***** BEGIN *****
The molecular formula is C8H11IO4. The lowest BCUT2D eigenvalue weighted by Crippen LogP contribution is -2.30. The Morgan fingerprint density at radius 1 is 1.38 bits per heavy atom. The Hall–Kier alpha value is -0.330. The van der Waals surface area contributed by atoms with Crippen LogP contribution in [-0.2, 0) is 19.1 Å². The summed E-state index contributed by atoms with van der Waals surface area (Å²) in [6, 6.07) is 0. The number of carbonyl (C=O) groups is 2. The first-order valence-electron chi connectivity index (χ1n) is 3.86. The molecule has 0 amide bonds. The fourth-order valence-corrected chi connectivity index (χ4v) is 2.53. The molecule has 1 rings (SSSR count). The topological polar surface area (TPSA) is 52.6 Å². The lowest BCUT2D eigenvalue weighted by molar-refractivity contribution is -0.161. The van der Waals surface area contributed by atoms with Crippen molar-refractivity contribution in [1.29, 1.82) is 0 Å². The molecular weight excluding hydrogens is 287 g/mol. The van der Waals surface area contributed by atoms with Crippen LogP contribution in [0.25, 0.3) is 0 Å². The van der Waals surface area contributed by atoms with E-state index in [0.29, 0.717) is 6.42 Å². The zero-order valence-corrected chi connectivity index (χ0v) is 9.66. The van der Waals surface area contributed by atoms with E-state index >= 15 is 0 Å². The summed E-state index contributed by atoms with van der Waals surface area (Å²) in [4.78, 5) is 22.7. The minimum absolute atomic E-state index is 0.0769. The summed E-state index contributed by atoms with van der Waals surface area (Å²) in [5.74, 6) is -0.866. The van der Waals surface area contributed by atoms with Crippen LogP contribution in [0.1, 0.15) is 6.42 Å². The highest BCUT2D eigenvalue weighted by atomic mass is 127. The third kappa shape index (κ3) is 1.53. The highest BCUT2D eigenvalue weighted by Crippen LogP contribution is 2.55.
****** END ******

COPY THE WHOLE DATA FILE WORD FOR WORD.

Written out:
The molecular formula is C8H11IO4. The lowest BCUT2D eigenvalue weighted by Crippen LogP contribution is -2.30. The Morgan fingerprint density at radius 1 is 1.38 bits per heavy atom. The Hall–Kier alpha value is -0.330. The van der Waals surface area contributed by atoms with Crippen LogP contribution in [-0.2, 0) is 19.1 Å². The summed E-state index contributed by atoms with van der Waals surface area (Å²) in [6, 6.07) is 0. The number of carbonyl (C=O) groups is 2. The first-order valence-electron chi connectivity index (χ1n) is 3.86. The molecule has 0 amide bonds. The fourth-order valence-corrected chi connectivity index (χ4v) is 2.53. The molecule has 1 rings (SSSR count). The topological polar surface area (TPSA) is 52.6 Å². The lowest BCUT2D eigenvalue weighted by molar-refractivity contribution is -0.161. The van der Waals surface area contributed by atoms with Crippen molar-refractivity contribution in [1.29, 1.82) is 0 Å². The molecular weight excluding hydrogens is 287 g/mol. The van der Waals surface area contributed by atoms with Crippen LogP contribution in [0.25, 0.3) is 0 Å². The van der Waals surface area contributed by atoms with E-state index in [0.29, 0.717) is 6.42 Å². The zero-order valence-corrected chi connectivity index (χ0v) is 9.66. The van der Waals surface area contributed by atoms with E-state index >= 15 is 0 Å². The summed E-state index contributed by atoms with van der Waals surface area (Å²) in [4.78, 5) is 22.7. The minimum absolute atomic E-state index is 0.0769. The summed E-state index contributed by atoms with van der Waals surface area (Å²) in [5.74, 6) is -0.866. The van der Waals surface area contributed by atoms with Crippen LogP contribution in [0.1, 0.15) is 6.42 Å². The highest BCUT2D eigenvalue weighted by atomic mass is 127. The third kappa shape index (κ3) is 1.53. The highest BCUT2D eigenvalue weighted by Crippen LogP contribution is 2.55.